Santa Monica, Calif. Former President Reagan broke his right hip in a fall at his home Friday afternoon and will have surgery this morning, his spokeswoman said.
Reagan, who turns 90 on Feb. 6, was taken from his Bel-Air home by ambulance to St. John's Health Center, where he was resting comfortably, said his chief of staff Joanne Drake, who described it as "just a simple fall."
The former president's wife, Nancy, was taken with him to the hospital in the midafternoon, Drake said.
"He is fully alert, in good humor and in stable condition," she said in a statement. Drake said the surgery likely would involve installing a pin in the hip.
Reagan disclosed in November 1994 in a passionate letter to the American people that he has Alzheimer's disease. The nation's 40th chief executive faded from public view a short time later and has been rarely seen outside his home. He discontinued going to his Century City office in 1999 but still made trips to parks and enjoyed strolls on the Venice Beach boardwalk with his Secret Service contingent.
Drake said that Reagan's children were notified, including eldest daughter Maureen, who has been undergoing cancer treatments at the same hospital since Dec. 11.
An estimated 250,000 people, mostly elderly, break their hips every year in the United States, according to the National Institutes of Health.
Only one-quarter of hip fracture patients make a full recovery and 20 percent die within a year, according to the American Academy of Orthopedic Surgeons. Half of patients need a cane or walker, and 40 percent go from hospital to a nursing home.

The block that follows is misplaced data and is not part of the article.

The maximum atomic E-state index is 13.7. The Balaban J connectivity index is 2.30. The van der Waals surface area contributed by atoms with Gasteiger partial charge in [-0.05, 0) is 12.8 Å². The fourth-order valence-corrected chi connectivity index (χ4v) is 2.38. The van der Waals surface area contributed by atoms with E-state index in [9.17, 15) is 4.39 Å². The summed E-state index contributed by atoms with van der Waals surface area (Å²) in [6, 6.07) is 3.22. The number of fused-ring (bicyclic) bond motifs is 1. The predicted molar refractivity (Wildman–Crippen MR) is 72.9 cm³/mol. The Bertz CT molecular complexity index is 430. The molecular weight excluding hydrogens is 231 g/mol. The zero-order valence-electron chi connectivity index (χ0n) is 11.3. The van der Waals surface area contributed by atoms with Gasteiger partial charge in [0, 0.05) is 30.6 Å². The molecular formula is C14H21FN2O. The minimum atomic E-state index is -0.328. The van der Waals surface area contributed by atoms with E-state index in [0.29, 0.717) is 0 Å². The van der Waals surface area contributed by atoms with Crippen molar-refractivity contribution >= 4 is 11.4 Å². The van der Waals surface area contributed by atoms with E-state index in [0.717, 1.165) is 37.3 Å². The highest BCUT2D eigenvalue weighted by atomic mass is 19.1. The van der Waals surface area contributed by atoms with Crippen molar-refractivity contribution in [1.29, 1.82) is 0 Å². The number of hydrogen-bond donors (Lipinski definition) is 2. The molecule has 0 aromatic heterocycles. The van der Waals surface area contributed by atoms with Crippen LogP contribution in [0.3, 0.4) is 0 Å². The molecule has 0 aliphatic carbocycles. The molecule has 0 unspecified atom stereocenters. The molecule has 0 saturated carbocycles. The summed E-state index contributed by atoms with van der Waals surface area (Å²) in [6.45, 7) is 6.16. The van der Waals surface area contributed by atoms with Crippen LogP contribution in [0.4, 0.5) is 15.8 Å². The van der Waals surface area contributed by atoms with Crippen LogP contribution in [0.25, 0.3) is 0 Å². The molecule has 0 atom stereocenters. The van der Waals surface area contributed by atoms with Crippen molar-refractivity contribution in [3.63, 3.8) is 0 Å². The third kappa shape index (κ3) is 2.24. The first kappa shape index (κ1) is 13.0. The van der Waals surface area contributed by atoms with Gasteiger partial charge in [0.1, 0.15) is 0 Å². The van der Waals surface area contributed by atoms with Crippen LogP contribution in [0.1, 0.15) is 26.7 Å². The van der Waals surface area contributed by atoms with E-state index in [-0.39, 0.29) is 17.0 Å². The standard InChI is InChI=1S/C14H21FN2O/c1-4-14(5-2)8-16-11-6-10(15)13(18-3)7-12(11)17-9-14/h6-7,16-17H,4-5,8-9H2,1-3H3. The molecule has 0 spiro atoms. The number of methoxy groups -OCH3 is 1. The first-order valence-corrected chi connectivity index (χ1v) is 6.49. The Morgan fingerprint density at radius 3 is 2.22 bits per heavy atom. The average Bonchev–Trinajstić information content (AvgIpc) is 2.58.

Reagan generally exhibited good physical condition during his public life. During his visits to his Santa Barbara County ranch, he chopped wood and rode horseback. His deteriorating health forced sale of the ranch, however.
Reagan was born in 1911, in Tampico, Ill., and acquired the nickname "Dutch" as a baby. After college he began a career as a sports broadcaster, then jumped into acting in the 1937 film "Love is on the Air."
His movie career took off with the role of halfback George Gipp in "Knute Rockne, All-American," permanently associating Reagan with the coach's exhortation to "win one for the Gipper." Reagan served multiple terms as president of the Screen Actors Guild starting in 1947 and then ran for California governor, beating Democratic incumbent Edmund G. "Pat" Brown in the 1966 election and winning re-election in 1970.
Reagan unsuccessfully challenged President Ford to be the Republican candidate in 1976, then emerged as the GOP frontrunner in 1980 against President Carter.
At 69, Reagan was the oldest man ever elected president. He won election Nov. 4, 1980.
Well wishes can be sent to the Reagan Foundation, 40 Presidential Drive, Simi Valley, Calif. 93065.